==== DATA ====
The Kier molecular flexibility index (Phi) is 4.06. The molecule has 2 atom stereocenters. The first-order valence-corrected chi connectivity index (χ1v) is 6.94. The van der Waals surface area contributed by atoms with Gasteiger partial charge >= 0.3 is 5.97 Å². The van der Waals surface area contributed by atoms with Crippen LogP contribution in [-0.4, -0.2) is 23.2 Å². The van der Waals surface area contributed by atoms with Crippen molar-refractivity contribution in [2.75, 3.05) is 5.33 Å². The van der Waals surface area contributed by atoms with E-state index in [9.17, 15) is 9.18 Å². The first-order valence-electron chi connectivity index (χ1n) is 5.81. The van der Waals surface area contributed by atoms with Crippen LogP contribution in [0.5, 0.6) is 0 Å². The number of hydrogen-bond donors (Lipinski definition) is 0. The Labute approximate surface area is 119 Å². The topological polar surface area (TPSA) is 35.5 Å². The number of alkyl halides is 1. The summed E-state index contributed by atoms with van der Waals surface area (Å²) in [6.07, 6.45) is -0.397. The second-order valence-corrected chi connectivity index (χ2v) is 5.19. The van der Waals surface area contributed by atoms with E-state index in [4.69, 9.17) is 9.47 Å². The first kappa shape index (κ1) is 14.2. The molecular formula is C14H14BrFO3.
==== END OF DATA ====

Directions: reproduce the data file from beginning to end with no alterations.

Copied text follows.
The Kier molecular flexibility index (Phi) is 4.06. The molecule has 2 atom stereocenters. The first-order valence-corrected chi connectivity index (χ1v) is 6.94. The van der Waals surface area contributed by atoms with Gasteiger partial charge >= 0.3 is 5.97 Å². The van der Waals surface area contributed by atoms with Crippen LogP contribution in [-0.4, -0.2) is 23.2 Å². The van der Waals surface area contributed by atoms with Crippen molar-refractivity contribution in [2.75, 3.05) is 5.33 Å². The van der Waals surface area contributed by atoms with E-state index in [9.17, 15) is 9.18 Å². The first-order valence-electron chi connectivity index (χ1n) is 5.81. The van der Waals surface area contributed by atoms with Crippen LogP contribution in [0.5, 0.6) is 0 Å². The number of hydrogen-bond donors (Lipinski definition) is 0. The Labute approximate surface area is 119 Å². The topological polar surface area (TPSA) is 35.5 Å². The number of alkyl halides is 1. The summed E-state index contributed by atoms with van der Waals surface area (Å²) in [6.07, 6.45) is -0.397. The second-order valence-corrected chi connectivity index (χ2v) is 5.19. The van der Waals surface area contributed by atoms with E-state index in [4.69, 9.17) is 9.47 Å². The first kappa shape index (κ1) is 14.2. The molecular formula is C14H14BrFO3.